In the meantime, having diagnosed my uncle as having Alzheimer’s disease and deciding there was nothing more that could be done for him (the infamous Medicare improvement standard), the hospital gave the inevitable Thursday afternoon warning of a Friday discharge. The plan took my aunt totally off guard: “But they haven’t done anything for him!” she wailed. They proposed discharge to a far-off skilled nursing facility with the rare combination of dialysis and psych capacity. However, my aunt was inconsolable; even in the short term she feared the placement would either split them apart and/or cause her to lose her job. The nurse care manager got busy working on a better placement and asked the hospital for more time.
Meanwhile, while Uncle Hubie was clearly still in an acutely altered mental state, it seemed very unlikely to me that he had Alzheimer’s, which has a gradual onset. It seemed more likely to me that he was delirious as a side effect of the dialysis or even underlying kidney failure and the hospital and attending physician had just started making stuff up. By turning to resources at the Medicare Rights Center, I learned more about patient rights and hospital discharge than I had previously been motivated to master.
It turns out that on paper, the Medicare discharge appeals process is very good. Like most of Medicare it is designed by very sincere government employees who are trying their very best to look out for the interests of the beneficiaries. So I called my Aunt and told her how to appeal the discharge. She asked me to do it for her. So I dutifully called Nevada’s Quality Improvement Organization responsible for managing discharge appeals for CMS.
Unfortunately, implementation of policy is often not so good. Their telephone number wasn’t answering, their answering machine was full, and their server kicked the e-mail back to me.
Turns out it didn’t matter anyway, Uncle Hubie wasn’t hospitalized in Nevada! He was just over the border in Arizona.
My newly acquired caregiving assertiveness was for naught. In a few days, he was transferred to the skilled nursing facility and after a month to another one closer to home. The care teams in both places were sure he was there for good and got my aunt working on Medicaid applications right away. However, without there ever being any brilliant diagnosis or breakthrough treatment, Uncle Hubie gradually got better. His delirium cleared and some light physical therapy (i.e., walking) helped him recover strength lost while being immobilized and inactive. He did have some wild times when minor but stubborn infections and changes to his medications seem to have caused his delirium to return. But, with the monitoring of the geriatric nurse care manager and support from Aunt Christy, he finally returned to a normal mental state and came home–after more than two months.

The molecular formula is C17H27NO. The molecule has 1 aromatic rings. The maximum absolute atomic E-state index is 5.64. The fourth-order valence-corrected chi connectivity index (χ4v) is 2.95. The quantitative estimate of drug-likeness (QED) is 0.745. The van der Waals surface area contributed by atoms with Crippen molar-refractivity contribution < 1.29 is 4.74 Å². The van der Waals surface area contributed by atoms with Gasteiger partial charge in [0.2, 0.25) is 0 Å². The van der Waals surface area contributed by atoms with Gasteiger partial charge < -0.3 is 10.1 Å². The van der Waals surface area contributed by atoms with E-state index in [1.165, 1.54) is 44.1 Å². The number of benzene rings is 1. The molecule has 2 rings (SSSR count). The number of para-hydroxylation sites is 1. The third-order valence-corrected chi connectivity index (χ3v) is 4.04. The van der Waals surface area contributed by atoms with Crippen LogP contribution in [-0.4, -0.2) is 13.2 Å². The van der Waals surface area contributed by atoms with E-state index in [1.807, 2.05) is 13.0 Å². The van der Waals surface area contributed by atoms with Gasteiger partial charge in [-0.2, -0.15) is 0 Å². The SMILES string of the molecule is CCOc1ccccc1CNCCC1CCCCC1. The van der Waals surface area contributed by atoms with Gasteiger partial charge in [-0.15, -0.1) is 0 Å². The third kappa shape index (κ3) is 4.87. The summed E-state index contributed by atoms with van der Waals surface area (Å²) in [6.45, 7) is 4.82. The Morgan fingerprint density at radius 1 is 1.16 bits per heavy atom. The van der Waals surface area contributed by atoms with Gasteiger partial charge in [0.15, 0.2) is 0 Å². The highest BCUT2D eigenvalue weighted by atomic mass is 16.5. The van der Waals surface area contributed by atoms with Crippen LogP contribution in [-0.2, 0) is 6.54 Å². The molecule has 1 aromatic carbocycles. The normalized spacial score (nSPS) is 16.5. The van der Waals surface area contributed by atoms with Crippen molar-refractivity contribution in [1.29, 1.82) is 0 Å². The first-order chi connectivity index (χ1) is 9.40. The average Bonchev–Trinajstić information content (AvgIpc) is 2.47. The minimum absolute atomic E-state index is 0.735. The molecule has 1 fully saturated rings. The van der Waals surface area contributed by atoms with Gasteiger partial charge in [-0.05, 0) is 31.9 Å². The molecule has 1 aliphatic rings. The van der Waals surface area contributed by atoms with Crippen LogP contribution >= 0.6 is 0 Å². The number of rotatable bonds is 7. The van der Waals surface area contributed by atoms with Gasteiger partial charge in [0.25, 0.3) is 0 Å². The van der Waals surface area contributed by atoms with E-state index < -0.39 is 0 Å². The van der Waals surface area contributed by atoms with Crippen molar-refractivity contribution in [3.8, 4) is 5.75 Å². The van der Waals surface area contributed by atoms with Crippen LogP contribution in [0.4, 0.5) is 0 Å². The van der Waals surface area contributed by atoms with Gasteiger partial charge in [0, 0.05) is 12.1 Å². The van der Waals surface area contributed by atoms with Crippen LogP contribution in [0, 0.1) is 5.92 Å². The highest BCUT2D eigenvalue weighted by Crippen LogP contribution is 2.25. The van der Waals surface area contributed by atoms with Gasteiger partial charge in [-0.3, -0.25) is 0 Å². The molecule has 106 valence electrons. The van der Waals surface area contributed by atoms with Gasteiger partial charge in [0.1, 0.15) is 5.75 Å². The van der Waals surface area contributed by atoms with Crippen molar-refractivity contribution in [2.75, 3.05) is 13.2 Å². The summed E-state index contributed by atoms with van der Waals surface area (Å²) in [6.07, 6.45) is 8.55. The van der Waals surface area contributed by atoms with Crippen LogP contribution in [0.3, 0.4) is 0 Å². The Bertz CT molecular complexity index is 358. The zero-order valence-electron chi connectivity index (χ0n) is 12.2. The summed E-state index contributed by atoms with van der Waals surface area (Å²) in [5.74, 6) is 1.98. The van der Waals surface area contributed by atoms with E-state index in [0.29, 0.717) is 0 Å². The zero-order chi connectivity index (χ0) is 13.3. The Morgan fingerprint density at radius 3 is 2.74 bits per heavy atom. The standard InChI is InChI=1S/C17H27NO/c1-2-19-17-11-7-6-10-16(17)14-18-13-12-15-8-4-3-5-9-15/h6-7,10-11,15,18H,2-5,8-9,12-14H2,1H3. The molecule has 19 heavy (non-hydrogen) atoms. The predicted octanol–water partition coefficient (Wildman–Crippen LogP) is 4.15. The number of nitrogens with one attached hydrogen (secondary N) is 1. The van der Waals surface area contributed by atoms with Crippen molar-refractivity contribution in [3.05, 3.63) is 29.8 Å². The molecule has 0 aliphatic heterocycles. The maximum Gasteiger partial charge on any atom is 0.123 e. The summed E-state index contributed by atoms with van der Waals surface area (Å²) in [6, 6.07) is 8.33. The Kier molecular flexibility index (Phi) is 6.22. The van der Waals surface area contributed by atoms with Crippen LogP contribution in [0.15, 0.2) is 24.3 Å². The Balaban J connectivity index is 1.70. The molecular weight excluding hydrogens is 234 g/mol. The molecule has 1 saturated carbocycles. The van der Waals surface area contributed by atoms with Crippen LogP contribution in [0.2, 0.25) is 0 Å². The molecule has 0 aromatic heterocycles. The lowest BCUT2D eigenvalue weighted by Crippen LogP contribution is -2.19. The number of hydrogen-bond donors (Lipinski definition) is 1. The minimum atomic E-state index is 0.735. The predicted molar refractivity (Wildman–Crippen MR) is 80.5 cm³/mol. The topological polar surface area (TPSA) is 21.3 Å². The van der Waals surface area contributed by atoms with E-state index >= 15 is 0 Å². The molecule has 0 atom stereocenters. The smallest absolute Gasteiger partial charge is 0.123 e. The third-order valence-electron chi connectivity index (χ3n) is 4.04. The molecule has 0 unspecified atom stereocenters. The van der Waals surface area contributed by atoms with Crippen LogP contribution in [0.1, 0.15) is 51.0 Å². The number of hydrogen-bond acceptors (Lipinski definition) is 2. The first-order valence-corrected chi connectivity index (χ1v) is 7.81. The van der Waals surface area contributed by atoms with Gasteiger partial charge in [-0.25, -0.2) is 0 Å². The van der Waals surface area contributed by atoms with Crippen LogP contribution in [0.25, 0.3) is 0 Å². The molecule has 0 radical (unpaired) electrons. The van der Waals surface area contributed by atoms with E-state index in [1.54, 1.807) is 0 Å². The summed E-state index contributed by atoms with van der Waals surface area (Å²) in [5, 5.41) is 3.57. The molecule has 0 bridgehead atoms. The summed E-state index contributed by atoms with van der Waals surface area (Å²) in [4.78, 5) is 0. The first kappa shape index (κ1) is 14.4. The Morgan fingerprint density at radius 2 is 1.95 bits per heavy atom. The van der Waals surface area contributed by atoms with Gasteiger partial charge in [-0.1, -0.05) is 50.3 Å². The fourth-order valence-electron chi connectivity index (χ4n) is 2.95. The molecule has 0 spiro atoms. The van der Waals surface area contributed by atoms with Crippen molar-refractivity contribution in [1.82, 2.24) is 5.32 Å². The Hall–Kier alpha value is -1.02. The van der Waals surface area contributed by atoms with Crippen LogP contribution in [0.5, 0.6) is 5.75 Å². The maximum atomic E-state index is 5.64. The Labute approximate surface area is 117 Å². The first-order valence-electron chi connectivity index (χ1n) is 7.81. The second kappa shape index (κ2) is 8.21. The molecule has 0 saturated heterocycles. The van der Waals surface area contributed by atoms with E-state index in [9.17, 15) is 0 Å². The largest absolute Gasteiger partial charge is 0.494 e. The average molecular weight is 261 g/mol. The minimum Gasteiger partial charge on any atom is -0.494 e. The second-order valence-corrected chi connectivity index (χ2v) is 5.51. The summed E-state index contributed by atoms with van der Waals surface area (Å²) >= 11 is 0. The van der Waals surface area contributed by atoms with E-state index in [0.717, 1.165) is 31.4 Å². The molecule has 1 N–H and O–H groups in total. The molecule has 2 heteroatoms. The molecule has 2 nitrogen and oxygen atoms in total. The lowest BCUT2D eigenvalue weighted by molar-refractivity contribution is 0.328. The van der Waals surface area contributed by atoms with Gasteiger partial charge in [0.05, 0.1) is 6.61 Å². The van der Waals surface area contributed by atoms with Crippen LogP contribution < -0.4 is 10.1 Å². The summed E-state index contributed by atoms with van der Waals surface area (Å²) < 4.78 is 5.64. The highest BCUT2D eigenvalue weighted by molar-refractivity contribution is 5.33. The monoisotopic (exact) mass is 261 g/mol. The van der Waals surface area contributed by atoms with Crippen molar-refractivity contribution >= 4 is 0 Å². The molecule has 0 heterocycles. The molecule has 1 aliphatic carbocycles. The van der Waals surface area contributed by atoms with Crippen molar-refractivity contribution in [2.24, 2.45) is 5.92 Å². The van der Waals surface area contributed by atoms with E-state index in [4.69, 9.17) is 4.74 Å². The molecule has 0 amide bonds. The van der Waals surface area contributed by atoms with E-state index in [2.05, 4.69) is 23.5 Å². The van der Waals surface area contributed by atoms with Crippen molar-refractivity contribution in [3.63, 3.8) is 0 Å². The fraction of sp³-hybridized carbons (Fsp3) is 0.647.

A happy ending, yes, but the relatively good outcome seems much more an accident (even a miracle) rather than a predictable process you would want to count upon. And I shudder to think of the expense in uncovered services and co-pays, much less what Medicare paid. My Dad (Hubie’s brother) covered the care manager who helped paste together systemic dysfunction and put a band-aid on the incompetence of others. Is this the system we should have? What should I have done? What should I do now?
Several years had already passed after these events when I first wrote about them. In the years since, my Uncle Hubie chose to stop his dialysis treatments (as do many) and passed away. Even with the most appropriate care there are many limits to how well people with serious illness can be served and supported. These limits and the inevitability of death, should not be an excuse for less than competent care while people still live.